Japanese art-form is home to the most bizarre “un-useless” products you never knew you needed


Brought to you by:

Japan has long been an exporter of the most amazing creations to bless American culture. Aside from the music, food and zen philosophies, Japanese art has deeply influenced cultures around the globe, beginning with the prints created by Hokusai in the 1800s. When Under the Wave off Kanagawa arrived in Europe the impressionist movement was born, giving life to modernism and art nouveau.


Almost two centuries later, the creations of another mind would bring new meaning into art and product design by creating a comical hybrid of the two. Kenji Kawakami was working at a Japanese magazine called Mail Order Life when the opportunity to fill some empty pages presented itself. He chose to publish photos of unusual products of his own invention. While arguably useful, the items were completely impractical for everyday life. It was then that the art of Chindogu was born. During this time Kenji had started his own production company, and one of the first projects revealed the concepts of Chindogu. After he had created enough Chindogu, Kenji collected them into one work and published his book 101 Unuseless Japanese Inventions.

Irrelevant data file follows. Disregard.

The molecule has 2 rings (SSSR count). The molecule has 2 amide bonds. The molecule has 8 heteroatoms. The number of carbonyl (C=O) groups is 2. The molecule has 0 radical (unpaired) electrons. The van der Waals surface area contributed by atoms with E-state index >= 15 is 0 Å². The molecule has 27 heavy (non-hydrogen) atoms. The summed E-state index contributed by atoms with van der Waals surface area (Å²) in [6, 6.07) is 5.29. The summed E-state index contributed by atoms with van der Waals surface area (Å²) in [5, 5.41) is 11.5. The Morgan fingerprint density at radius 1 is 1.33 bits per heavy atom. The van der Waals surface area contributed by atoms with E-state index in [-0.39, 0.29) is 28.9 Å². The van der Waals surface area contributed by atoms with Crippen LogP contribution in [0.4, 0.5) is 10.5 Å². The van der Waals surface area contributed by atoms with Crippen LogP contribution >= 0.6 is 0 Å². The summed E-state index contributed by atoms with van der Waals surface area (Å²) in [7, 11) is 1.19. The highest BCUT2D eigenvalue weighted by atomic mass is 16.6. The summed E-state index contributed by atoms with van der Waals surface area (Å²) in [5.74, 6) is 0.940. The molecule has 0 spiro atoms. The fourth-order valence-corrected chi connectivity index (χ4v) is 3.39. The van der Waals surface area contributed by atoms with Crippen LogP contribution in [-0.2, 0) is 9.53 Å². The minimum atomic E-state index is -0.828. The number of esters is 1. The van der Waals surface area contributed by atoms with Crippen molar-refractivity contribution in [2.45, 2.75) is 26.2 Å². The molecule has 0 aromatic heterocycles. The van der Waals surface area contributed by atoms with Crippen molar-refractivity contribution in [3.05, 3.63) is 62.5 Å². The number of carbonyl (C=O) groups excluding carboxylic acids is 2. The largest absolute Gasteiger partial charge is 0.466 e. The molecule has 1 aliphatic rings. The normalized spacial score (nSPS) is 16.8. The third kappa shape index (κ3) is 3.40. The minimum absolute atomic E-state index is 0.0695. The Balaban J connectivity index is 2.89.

In an interview with PingMag Kenji presented the “Chindogu Ten Commandments,” which are:

1. A chindogu must not actually be used.
2. It must have some function.
3. It must have an anarchic element.
4. It must be a tool for everyday life.
5. It must not actually be put on the market.
6. It must not be only for the purpose of humour.
7. It must not be for black humour.
8. “Dirty” jokes are forbidden.
9. It must not be for profit.
10. It must be usable internationally.

Don’t waste energy blowing on hot soup.

Looks like glue, tastes like butter.

Feet-sweepers, because bending over is hard.

For those long subway rides.

Battleship for back scratching. “B4, please.”

Learn to walk while cleaning the floors, because what the hell else are babies useful for.

360 degree camera rig—an erie look into the future of technology.

Tie storage.

Alternative to the plunger method.

There is nothing more fashionable than preparedness.

You know what they say: the top of your head is nature’s pocket.

If you still can’t get eyedrops in with this you’re just straight up a bitch.

Umbrellas were invented over 4,000 years ago, but this is what you call progress.


Combine with the fan for optimal dining experience.

Perfect lipstick every time.

1.jpg”>17_Unuseless-Japanese-Inventions (1)

Image sources: pingmag.jp, chindogu.com